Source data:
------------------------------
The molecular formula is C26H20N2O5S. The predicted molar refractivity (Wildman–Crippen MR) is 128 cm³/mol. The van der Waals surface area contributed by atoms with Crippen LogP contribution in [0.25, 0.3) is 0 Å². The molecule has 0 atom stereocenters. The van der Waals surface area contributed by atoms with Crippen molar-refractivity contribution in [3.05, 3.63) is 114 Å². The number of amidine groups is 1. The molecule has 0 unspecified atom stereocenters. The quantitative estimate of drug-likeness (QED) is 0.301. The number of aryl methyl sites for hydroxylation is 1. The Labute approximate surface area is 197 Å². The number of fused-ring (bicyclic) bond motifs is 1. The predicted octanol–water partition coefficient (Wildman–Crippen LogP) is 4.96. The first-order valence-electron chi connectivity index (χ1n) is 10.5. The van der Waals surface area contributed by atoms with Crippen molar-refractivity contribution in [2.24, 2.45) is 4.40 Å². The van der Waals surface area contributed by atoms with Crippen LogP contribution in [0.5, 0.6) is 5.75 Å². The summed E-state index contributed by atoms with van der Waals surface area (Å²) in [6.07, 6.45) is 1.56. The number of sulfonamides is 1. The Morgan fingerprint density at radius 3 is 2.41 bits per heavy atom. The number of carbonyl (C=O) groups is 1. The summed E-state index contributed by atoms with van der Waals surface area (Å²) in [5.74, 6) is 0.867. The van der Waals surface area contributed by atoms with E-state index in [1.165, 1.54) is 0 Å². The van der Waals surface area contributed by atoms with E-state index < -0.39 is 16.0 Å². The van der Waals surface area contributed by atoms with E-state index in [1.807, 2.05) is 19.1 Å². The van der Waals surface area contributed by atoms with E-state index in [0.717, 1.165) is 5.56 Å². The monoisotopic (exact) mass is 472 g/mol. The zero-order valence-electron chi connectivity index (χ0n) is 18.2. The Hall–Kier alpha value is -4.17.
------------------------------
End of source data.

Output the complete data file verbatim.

The molecular formula is C26H20N2O5S. The predicted molar refractivity (Wildman–Crippen MR) is 128 cm³/mol. The van der Waals surface area contributed by atoms with Crippen LogP contribution in [0.25, 0.3) is 0 Å². The molecule has 0 atom stereocenters. The van der Waals surface area contributed by atoms with Crippen molar-refractivity contribution in [3.05, 3.63) is 114 Å². The number of amidine groups is 1. The molecule has 0 unspecified atom stereocenters. The quantitative estimate of drug-likeness (QED) is 0.301. The number of aryl methyl sites for hydroxylation is 1. The Labute approximate surface area is 197 Å². The number of fused-ring (bicyclic) bond motifs is 1. The predicted octanol–water partition coefficient (Wildman–Crippen LogP) is 4.96. The first-order valence-electron chi connectivity index (χ1n) is 10.5. The van der Waals surface area contributed by atoms with Crippen molar-refractivity contribution in [2.24, 2.45) is 4.40 Å². The van der Waals surface area contributed by atoms with Crippen LogP contribution in [0.5, 0.6) is 5.75 Å². The summed E-state index contributed by atoms with van der Waals surface area (Å²) in [6.07, 6.45) is 1.56. The number of sulfonamides is 1. The Morgan fingerprint density at radius 3 is 2.41 bits per heavy atom. The number of carbonyl (C=O) groups is 1. The summed E-state index contributed by atoms with van der Waals surface area (Å²) in [5.74, 6) is 0.867. The van der Waals surface area contributed by atoms with E-state index in [1.165, 1.54) is 0 Å². The van der Waals surface area contributed by atoms with E-state index < -0.39 is 16.0 Å². The van der Waals surface area contributed by atoms with E-state index in [1.807, 2.05) is 19.1 Å². The van der Waals surface area contributed by atoms with E-state index in [0.717, 1.165) is 5.56 Å². The monoisotopic (exact) mass is 472 g/mol. The zero-order valence-electron chi connectivity index (χ0n) is 18.2. The Hall–Kier alpha value is -4.17.